True-crime buffs this week can bid on memorabilia from the lives of legendary gangsters such as Bugsy Siegel, Whitey Bulger and Bonnie and Clyde.
There’s also a signed Al Capone legal document, circa 1930, denouncing allegations the criminal kingpin ran an illegal liquor house in Miami.
But mystery surrounds how the document wound up on the auction block — it appears to have been swiped from original courthouse files.
The item is part of the “Gangsters, Outlaws and Lawmen” auction being held by Boston’s R.R. Auction. Online bidding begins Thursday. The live event itself takes place Saturday, June 24, in Cambridge, Massachusetts. The auction house won’t identify the private seller, but says the legal document from a gangster known as “Scarface” is legit. On its website, the company shows photos of the six-page document, contained in a distinctive blue folder marked with a handwritten date, “4/26/30.”
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So was it pilfered, sometime over the past 87 years? The auction house can’t say for sure.
“We know that multiple copies of court documents are produced and get into private hands,” said Bobby Livingston, the auction house’s executive vice president. “It’s not uncommon.”
A Herald reporter reviewed the Miami-Dade Clerk of Courts archive Wednesday morning and found no original or duplicate of the six-page document. The archive contains similar original court motions — all sheathed in that same blue clerk’s office folder that was standard in the 1930s and marked with the same handwritten dates.
The fact that the document is up for sale shocked retired Miami-Dade Circuit Judge Scott Silverman, who was the court system’s historian and knew the Capone file well.
“If this is an original document that was filed with the court, it needs to be back in a court file and preserved for future generations,” Silverman said.
Also up for bid: a subpoena, stamped “filed,” identical to ones that still exist in the original court file. The auction house estimates both documents could fetch $30,000 or more.
RR Auction is also auctioning Capone’s diamond-studded pocket watch, sheet music penned by the gangster and trinkets from his Chicago home.
It certainly wouldn’t be the first time somebody swiped legal documents in a historic South Florida case.
In 1991, Sotheby’s offered for auction 43 pages from Jim Morrison’s court file; the Doors singer was arrested for indecent exposure in 1969 after a performance at Dinner Key. The original bail bond sheet, signed by Morrison, sold for $15,950.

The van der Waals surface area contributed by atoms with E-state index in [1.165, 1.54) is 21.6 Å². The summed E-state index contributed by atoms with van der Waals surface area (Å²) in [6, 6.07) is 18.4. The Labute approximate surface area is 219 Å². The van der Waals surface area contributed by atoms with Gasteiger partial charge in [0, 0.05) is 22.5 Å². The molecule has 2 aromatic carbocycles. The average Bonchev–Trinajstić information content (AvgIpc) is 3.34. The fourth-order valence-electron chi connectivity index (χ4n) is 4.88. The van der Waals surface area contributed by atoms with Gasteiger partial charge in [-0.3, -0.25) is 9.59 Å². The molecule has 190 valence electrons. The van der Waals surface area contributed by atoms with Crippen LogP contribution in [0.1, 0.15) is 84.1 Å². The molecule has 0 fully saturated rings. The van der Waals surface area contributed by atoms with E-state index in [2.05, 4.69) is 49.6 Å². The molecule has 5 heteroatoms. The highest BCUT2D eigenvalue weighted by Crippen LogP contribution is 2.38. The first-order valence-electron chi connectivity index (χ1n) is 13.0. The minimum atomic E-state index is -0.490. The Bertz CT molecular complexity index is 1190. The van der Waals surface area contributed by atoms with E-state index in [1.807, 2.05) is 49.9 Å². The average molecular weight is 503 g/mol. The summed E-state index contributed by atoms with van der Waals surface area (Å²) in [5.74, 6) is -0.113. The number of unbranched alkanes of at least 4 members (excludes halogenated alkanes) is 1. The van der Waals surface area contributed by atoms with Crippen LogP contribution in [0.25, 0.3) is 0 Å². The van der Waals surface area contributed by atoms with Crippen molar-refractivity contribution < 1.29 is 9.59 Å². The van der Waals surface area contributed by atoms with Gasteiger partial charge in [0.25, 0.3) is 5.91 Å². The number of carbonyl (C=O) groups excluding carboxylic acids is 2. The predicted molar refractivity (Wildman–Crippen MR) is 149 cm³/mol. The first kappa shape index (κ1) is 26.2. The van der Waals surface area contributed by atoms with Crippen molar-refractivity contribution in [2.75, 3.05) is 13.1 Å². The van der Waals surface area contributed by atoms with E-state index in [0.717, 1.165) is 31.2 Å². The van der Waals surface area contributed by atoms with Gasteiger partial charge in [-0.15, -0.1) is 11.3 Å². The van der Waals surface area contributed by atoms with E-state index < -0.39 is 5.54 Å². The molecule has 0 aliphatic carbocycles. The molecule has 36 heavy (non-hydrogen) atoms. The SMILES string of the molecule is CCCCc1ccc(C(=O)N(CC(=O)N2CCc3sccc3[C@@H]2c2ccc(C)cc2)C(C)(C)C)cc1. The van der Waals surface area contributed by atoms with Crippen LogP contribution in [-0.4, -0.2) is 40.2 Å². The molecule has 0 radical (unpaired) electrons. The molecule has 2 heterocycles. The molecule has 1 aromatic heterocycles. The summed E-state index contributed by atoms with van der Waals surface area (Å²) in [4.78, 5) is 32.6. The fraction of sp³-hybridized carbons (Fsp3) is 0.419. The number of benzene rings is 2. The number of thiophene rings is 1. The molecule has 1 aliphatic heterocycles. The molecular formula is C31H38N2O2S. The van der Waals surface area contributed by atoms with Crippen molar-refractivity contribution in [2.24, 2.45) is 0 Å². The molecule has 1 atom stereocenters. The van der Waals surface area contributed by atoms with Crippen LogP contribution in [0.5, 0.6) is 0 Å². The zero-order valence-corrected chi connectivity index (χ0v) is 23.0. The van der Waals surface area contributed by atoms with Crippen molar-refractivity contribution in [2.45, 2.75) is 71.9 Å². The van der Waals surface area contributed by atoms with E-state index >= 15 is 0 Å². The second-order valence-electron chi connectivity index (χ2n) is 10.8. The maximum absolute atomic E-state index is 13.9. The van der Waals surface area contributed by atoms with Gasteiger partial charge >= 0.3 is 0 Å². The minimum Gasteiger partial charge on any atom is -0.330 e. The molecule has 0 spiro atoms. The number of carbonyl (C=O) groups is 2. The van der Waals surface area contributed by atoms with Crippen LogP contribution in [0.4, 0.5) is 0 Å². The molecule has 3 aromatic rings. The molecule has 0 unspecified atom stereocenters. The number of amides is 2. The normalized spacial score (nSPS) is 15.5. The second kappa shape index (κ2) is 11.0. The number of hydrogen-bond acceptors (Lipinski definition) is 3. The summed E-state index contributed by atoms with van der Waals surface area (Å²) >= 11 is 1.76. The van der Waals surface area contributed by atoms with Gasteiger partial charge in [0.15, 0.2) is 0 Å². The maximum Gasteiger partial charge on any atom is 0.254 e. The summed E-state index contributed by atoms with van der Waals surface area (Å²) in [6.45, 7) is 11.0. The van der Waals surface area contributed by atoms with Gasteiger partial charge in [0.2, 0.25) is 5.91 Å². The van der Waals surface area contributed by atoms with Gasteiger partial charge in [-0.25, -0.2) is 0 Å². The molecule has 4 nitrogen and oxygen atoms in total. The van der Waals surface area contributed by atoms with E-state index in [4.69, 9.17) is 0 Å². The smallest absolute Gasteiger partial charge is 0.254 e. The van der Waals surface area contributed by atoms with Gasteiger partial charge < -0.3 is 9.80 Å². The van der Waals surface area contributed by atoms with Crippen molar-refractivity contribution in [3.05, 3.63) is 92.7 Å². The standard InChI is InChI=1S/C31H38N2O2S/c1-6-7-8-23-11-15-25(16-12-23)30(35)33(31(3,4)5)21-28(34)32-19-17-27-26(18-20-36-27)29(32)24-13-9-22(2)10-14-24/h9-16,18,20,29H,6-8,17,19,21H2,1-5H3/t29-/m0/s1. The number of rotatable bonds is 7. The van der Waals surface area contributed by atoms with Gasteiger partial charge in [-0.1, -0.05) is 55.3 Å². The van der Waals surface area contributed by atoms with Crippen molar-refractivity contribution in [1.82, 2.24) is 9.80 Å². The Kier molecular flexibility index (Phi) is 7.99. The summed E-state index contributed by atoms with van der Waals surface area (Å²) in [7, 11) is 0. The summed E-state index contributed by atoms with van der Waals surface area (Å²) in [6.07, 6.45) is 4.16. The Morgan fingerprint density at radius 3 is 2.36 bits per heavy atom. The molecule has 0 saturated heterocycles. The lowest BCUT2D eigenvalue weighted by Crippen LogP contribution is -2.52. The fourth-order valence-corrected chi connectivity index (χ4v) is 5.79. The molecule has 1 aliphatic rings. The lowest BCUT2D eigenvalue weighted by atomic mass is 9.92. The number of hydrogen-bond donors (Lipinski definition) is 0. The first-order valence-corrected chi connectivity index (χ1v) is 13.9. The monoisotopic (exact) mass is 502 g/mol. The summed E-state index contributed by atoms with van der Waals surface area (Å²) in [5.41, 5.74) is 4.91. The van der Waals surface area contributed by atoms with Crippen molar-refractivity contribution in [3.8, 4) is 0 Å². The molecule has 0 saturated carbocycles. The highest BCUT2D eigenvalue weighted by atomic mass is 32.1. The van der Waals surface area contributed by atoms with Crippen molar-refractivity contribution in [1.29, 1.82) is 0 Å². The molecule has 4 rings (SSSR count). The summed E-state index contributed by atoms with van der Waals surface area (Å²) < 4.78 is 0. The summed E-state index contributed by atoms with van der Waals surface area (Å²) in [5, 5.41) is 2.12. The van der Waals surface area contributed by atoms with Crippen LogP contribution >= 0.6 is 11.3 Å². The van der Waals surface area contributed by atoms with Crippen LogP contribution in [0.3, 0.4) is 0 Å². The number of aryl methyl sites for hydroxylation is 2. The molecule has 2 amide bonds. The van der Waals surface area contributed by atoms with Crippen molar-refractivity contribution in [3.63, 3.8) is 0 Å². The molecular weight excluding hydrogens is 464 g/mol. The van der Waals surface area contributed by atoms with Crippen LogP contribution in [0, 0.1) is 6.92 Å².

The clerk’s office filed a complaint with police. The culprit was never found, the files never returned. The clerk’s historian, Gordon Winslow, later said he believed the thief was a now-deceased Doors historian who was the last person to view the file.
Capone’s time in Miami has long been the subject of fascination.
To much fanfare, his former Miami Beach mansion was renovated two years ago and is now available to rent for video shoots. Capone’s perjury trial was also the subject of a historical re-enactment — held in the same courtroom — to honor the centennial celebration of Miami courts system.
The Chicago kingpin had relocated to Miami Beach in March 1930, in the waning days of Prohibition. But police constantly harassed him, raiding his mansion, arresting him simply to investigate him or charging him with “vagrancy.”
Frustrated, Capone pressed charges against Dade County’s sheriff, alleging the lawman falsely imprisoned him. After those charges were dropped, prosecutors charged Capone with perjury, complaining he lied in court about the lawman’s conduct.
But the six-page “special demur” would have been filed in court because it is sworn to by Capone himself, as well as his attorneys. In the document, Capone objects to allegations of selling ”spiritous wines, malts and liquor,” calling them “scandalous” and “impertinent.” A Dade County judge later acquitted Capone.
“The ‘special demur,’ that’s something that could have been targeted because it has Capone’s signature,” Silverman said. “I don’t think Capone signed a whole lot.”